Michigan will likely wait until 2020 before seeing the benefits of sports betting clearly.
The state was one of the most likely in the country to legalize state-licensed sports betting following the U.S. Supreme Court’s lifted the federal ban.
In fact, the odds were even better after both the Michigan House (71-35 in favor) and Senate (33-5 in favor) passed HB 4926 on Dec. 21, which would have legalized online gambling and given the legislature the ability to pass both land-band and online regulated sports betting early in 2019.
Unfortunately, Governor Rick Snyder vetoed the bill last week on Dec. 28 along with several other bills relating to sports betting and gambling that many people believed he would sign before he left office on New Year’s Day.
Gov. Snyder cited various reasons for why he vetoed the bill in his letter to the Michigan legislature, but online gambling and sports betting both potentially taking away revenue from the state-operated online lottery to fund public schools around the state was arguably his primary concern.
The bills to legalize online gambling and pave the way for sports betting were sponsored by Representative Brandt Iden, who said the governor was essentially comparing apples to oranges in his letter, calling the veto a “ploy to monopolize money coming into the lottery.”
“I think it’s unfair because you’re taking a state entity like the lottery and trying to compare it to the free-market system of other online gaming platforms,” Rep, Iden said.
Rep. Iden noted there aren’t any states with a sizeable history of allowing both an online state-run lottery and online state-licensed gambling or sports betting to say for sure that it could have a negative impact.
Quite the opposite he added, stating that New Jersey’s lottery revenue has increased since the launch of online gambling and online sports betting.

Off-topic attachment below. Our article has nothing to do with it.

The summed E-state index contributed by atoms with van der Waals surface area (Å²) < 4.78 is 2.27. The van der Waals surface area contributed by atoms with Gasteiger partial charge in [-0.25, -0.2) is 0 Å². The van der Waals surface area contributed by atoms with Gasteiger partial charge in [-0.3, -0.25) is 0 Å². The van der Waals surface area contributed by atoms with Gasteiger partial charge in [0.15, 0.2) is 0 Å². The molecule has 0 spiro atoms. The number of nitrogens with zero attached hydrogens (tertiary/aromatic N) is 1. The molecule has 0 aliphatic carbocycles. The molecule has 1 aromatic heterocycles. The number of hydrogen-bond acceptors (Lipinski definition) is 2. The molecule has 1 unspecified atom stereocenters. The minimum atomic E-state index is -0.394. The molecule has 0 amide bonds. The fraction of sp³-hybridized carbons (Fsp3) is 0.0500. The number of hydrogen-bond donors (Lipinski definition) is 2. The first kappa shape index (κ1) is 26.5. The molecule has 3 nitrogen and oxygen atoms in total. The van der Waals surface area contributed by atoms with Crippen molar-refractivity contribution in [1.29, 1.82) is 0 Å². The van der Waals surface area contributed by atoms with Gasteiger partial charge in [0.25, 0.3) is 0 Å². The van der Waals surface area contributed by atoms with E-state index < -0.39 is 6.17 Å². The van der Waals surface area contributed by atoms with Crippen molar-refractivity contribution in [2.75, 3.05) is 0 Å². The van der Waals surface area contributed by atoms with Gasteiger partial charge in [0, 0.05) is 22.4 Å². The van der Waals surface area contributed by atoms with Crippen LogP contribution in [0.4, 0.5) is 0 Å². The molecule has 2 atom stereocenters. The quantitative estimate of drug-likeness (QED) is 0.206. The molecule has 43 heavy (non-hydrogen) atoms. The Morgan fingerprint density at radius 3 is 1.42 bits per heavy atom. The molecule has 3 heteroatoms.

Regardless of what Gov. Snyder’s intentions were, he left office on Jan. 1, and Rep. Iden other lawmakers in favor of the bill must begin working with the newly-election state legislature if sports betting is going to launch in Michigan any time soon.
Rep. Iden said he plans to educate the new legislators on the online gambling bill and how he wanted to set up the state’s sports betting infrastructure.
“I saw over the course of the last two years the time it takes to educate people on these issues and get them up to speed on where we are,” Rep. Iden said. “I’m going to need to do that again, but I’m fully prepared to do so and confident we will have a successful 2019.”
However, the biggest determining factor of whether Michigan can pass any form of sports betting legislation in 2019 will be the stance of Gretchen Whitmer, the newly-elected governor.
Her position on sports betting and gambling is currently a huge question mark since she has not publicly stated her opinion on the matter, and the fate of any bill relating to either sports betting or gambling will need her signature to become law in Michigan.
If Governor Whitmer supports the bills after it passes both the House and Senate, then Michigan will likely be able to target an early 2020 launch for sports betting since the online gambling bill is only the first step toward legalized sports wagering.
However, if the governor is against signing any such bill, then the future of Michigan becoming one of the legal sports betting states by 2020 – or any time soon – go from looking bright to one that is bleak at best.